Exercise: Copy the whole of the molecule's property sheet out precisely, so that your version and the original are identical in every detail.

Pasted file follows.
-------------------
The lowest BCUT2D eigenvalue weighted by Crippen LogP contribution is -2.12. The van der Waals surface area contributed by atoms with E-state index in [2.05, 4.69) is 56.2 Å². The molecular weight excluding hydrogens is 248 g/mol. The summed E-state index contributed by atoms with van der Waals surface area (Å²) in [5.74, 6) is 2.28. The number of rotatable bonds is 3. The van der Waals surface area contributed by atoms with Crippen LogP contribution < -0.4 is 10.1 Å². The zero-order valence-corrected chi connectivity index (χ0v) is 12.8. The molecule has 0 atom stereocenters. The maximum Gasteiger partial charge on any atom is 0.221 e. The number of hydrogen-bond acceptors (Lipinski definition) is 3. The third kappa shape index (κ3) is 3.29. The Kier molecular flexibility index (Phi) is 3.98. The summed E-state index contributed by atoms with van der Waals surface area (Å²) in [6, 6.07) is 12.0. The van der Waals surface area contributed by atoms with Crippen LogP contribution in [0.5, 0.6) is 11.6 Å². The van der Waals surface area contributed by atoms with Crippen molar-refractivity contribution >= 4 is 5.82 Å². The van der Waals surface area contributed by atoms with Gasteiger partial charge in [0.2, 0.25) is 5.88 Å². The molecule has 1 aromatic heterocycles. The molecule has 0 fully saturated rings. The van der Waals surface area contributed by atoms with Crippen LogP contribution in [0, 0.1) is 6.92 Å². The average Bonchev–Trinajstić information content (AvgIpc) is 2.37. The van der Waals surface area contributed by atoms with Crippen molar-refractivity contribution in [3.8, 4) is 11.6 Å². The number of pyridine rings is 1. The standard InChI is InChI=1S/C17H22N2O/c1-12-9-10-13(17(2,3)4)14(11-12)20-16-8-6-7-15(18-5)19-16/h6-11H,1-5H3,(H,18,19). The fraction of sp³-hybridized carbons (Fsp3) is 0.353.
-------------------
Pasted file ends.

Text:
The lowest BCUT2D eigenvalue weighted by Crippen LogP contribution is -2.12. The van der Waals surface area contributed by atoms with E-state index in [2.05, 4.69) is 56.2 Å². The molecular weight excluding hydrogens is 248 g/mol. The summed E-state index contributed by atoms with van der Waals surface area (Å²) in [5.74, 6) is 2.28. The number of rotatable bonds is 3. The van der Waals surface area contributed by atoms with Crippen LogP contribution < -0.4 is 10.1 Å². The zero-order valence-corrected chi connectivity index (χ0v) is 12.8. The molecule has 0 atom stereocenters. The maximum Gasteiger partial charge on any atom is 0.221 e. The number of hydrogen-bond acceptors (Lipinski definition) is 3. The third kappa shape index (κ3) is 3.29. The Kier molecular flexibility index (Phi) is 3.98. The summed E-state index contributed by atoms with van der Waals surface area (Å²) in [6, 6.07) is 12.0. The van der Waals surface area contributed by atoms with Crippen LogP contribution in [0.5, 0.6) is 11.6 Å². The van der Waals surface area contributed by atoms with Crippen molar-refractivity contribution >= 4 is 5.82 Å². The van der Waals surface area contributed by atoms with Gasteiger partial charge in [0.2, 0.25) is 5.88 Å². The molecule has 1 aromatic heterocycles. The molecule has 0 fully saturated rings. The van der Waals surface area contributed by atoms with Crippen LogP contribution in [0, 0.1) is 6.92 Å². The average Bonchev–Trinajstić information content (AvgIpc) is 2.37. The van der Waals surface area contributed by atoms with Crippen molar-refractivity contribution in [3.8, 4) is 11.6 Å². The number of pyridine rings is 1. The standard InChI is InChI=1S/C17H22N2O/c1-12-9-10-13(17(2,3)4)14(11-12)20-16-8-6-7-15(18-5)19-16/h6-11H,1-5H3,(H,18,19). The fraction of sp³-hybridized carbons (Fsp3) is 0.353.